His sentences come by the yard. He gathers up ideas with both hands and moulds them into evocative, freeform structures, rather than the tight, empirical arguments you might expect from a lawyer. His manner is at all times modest, without ever slipping into diffidence. Only a man supremely at ease with himself would display a gonk in Chambers.
Most of Mansfield's arguments are angled to jolt the British out of the jingoistic delusion that, however imperfect the system, "You're Better Off In Britain". Miscarriages of justice, he argues, are not just careless oversights, but evidence of systemic corruption. Britain, he points out, has a record second only to Turkey for rulings in breach of the European Convention on Human Rights. "It's not just the individual cases which are in breach, the actual legislation that they're passing is in complete contravention of the European Convention. Michael Howard's Criminal Justice Act is a prime example. I believe that all the public order provisions brought in under the Act are in breach of the articles of the Convention, and anybody arrested and convicted under those provisions should go to the European Court with their case. Howard always said that the Act wasn't intended to curtail the right to peaceful protest, but we now have a situation in Brightlingsea where animal rights protestors have been sent a letter from the chief of police saying `Thou shalt not protest, but if you do, you're only allowed one protest a month and you have to write to us in advance telling us who you are and what you're going to do. We'll determine if you are allowed to do it, and then if you go on a demonstration where there are any breaches of our directions, each one of you will be held responsible for everyone there.'
"I think de Klerk's apartheid regime would have been proud of that at the time of the conspiracy trials and pass laws in South Africa," says Mansfield, with no hint of dramatic hyperbole. "That's the kind of democracy we're ending up with."
Mansfield inherits his anti-Establishment fervour from his mother. For most of his early childhood in Finchley, north London, Mum, the law-abiding wife of a Tory-voting railway controller, kept her radicalism under wraps. Then, when Michael was nine or ten, she was done for misparking the family's Ford Anglia outside Sainsbury's.
"The case got front-page treatment," remembers Mansfield, "because Mum absolutely maintained that she had parked correctly and she was so religious and honest that there was no way she would ever have lied about it. She fought the case, representing herself in court, and half-way through the hearing she did a Perry Mason - she produced a surprise witness. You see, my father, who was disabled in the first war, had been sitting in the car all along, but the police hadn't clocked him. So my father was dragged out of the car again on one leg to testify and Mum won the case hands down. The local papers were full of it - finchley housewife takes on police!" Thereafter, it was like the politicisation of the middle classes through traffic offences. Mum completely turned against the men in blue and refused to believe that any of them ever told the truth, and she used to make rude remarks - my Mum making rude remarks! - every time we went past a police officer. Well, for me, this was just great. My father thought it was all very odd for my mother to get so excited about police offences, but I thought, `Well, she's got a point here, something's gone badly wrong.'"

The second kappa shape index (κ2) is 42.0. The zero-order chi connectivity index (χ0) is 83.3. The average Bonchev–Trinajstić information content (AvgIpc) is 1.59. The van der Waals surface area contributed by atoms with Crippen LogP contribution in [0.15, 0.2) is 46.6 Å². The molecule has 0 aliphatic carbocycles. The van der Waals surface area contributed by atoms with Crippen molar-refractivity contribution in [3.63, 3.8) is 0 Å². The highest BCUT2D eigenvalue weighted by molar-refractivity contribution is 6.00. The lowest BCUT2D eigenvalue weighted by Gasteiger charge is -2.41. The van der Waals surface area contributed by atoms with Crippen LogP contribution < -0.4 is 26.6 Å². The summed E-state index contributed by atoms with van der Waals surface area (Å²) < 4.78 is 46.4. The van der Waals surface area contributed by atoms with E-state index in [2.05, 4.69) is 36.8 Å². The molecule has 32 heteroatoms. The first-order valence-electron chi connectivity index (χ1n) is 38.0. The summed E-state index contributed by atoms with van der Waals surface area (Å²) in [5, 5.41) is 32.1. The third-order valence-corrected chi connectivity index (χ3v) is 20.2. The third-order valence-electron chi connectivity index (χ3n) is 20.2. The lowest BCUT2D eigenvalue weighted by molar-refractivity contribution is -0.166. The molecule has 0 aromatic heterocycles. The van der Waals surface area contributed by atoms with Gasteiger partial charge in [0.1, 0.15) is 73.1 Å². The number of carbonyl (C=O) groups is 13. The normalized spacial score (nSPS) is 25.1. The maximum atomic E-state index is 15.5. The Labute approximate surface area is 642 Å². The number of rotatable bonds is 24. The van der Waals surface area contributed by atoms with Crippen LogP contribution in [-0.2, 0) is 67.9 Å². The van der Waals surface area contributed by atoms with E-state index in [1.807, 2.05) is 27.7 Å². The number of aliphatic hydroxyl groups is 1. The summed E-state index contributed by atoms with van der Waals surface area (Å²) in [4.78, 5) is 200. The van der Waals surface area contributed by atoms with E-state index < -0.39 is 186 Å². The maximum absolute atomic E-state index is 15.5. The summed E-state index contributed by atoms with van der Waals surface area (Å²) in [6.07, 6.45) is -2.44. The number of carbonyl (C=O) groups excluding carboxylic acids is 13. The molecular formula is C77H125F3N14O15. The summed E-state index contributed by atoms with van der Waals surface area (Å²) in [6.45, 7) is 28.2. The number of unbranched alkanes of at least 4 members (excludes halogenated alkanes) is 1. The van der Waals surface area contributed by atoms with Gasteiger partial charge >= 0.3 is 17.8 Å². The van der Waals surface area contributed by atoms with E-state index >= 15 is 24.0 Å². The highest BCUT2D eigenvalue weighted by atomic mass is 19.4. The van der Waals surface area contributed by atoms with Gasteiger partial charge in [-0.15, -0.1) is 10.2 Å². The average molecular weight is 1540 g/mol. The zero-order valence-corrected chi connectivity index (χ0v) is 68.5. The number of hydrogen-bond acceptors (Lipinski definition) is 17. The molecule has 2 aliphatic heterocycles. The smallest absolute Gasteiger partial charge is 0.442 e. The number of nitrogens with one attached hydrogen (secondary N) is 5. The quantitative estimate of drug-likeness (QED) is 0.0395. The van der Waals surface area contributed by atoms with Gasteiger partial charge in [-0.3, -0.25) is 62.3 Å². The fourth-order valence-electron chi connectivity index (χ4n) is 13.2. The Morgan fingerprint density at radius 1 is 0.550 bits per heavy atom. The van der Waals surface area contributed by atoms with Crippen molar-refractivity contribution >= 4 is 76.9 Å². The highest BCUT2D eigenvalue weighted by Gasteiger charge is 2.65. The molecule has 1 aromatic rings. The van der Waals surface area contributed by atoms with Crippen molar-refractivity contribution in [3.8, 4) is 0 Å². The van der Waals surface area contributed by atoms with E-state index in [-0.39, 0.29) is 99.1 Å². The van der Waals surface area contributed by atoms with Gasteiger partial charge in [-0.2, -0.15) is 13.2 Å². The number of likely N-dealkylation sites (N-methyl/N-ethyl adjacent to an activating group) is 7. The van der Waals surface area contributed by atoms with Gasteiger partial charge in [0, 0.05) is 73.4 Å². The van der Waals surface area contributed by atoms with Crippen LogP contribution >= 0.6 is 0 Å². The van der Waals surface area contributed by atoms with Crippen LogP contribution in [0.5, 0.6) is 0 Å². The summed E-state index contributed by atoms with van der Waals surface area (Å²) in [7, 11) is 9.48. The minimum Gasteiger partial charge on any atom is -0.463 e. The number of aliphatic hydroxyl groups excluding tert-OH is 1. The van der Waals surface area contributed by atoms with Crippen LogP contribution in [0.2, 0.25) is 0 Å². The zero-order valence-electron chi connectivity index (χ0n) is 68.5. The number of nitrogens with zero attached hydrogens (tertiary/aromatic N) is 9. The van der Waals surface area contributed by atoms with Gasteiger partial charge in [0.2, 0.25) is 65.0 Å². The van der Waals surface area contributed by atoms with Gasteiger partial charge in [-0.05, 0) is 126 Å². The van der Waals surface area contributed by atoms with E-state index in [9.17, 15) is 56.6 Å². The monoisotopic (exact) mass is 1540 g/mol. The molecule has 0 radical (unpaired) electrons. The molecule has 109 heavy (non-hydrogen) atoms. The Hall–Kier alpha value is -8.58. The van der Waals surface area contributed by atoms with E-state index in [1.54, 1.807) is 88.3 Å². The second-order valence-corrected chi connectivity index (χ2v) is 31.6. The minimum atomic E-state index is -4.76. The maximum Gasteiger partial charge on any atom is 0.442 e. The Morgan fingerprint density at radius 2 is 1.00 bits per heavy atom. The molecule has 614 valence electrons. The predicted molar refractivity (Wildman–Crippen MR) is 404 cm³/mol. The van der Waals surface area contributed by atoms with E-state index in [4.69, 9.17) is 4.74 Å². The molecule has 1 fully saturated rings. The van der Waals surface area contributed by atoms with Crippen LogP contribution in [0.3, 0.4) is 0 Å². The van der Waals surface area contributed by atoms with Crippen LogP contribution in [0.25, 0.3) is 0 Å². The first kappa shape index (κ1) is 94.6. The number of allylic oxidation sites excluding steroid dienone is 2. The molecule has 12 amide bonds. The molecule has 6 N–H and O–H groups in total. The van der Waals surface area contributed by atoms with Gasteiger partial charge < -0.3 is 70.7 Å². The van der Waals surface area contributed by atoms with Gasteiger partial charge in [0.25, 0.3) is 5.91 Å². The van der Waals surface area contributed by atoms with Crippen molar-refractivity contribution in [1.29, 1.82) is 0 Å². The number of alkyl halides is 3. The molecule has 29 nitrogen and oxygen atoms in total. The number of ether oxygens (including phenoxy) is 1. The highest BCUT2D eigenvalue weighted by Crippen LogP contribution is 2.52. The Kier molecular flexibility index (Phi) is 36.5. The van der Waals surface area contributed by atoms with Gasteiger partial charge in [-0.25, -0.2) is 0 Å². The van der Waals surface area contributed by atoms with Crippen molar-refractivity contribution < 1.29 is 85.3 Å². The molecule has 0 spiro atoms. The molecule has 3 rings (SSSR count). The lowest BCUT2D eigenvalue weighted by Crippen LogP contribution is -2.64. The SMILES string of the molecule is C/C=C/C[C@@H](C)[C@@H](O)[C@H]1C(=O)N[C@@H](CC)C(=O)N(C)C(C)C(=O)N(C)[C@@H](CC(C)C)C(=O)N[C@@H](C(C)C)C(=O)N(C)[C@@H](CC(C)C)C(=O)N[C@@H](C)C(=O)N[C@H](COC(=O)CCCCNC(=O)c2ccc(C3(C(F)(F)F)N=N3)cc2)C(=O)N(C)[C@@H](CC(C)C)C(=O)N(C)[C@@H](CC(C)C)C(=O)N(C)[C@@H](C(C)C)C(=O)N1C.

Thus awakened, the Mansfield conscience was further fired by a popular American tele-vision series of the Fifties called The Defenders. "It was all about a father-and-son legal team who took on a different social issue every week," he recalls. "The really interesting thing about The Defenders is that they hardly ever won their cases, but you felt at the end of the programme that they'd meant so much to the individual they represented. I said to my father, `That's what I want to do', and he said, `You're mad. I haven't got any contacts in the law and I haven't a clue how to get you into it.' But I just felt this magnetism, and one day I walked into the Old Bailey to watch one of the first cases about a man shooting a policeman. It was being prosecuted by a very senior member of the Bar and I remember sitting there and thinking, `I could do this. In fact, I could do this better.' I mean, this chap kept asking things like `Does the bullet match the hole?' Things he should have known. Things the Defenders would certainly have known. [Fine-combing the evidence is one of Mansfield's own trademarks.] The whole thing just seemed so unprofessional, somehow."
A philosophy degree from Keele, where "the extent of poverty was so great, it was writ large over the earth", rounded off Mansfield's sentimental education. He took his law exams, failed, repeated, taught at a polytechnic, invented and patented a variation on the "spork" (the indispensable spoon- cum-fork of Sixties supper parties) and finally arrived at the Bar in 1967.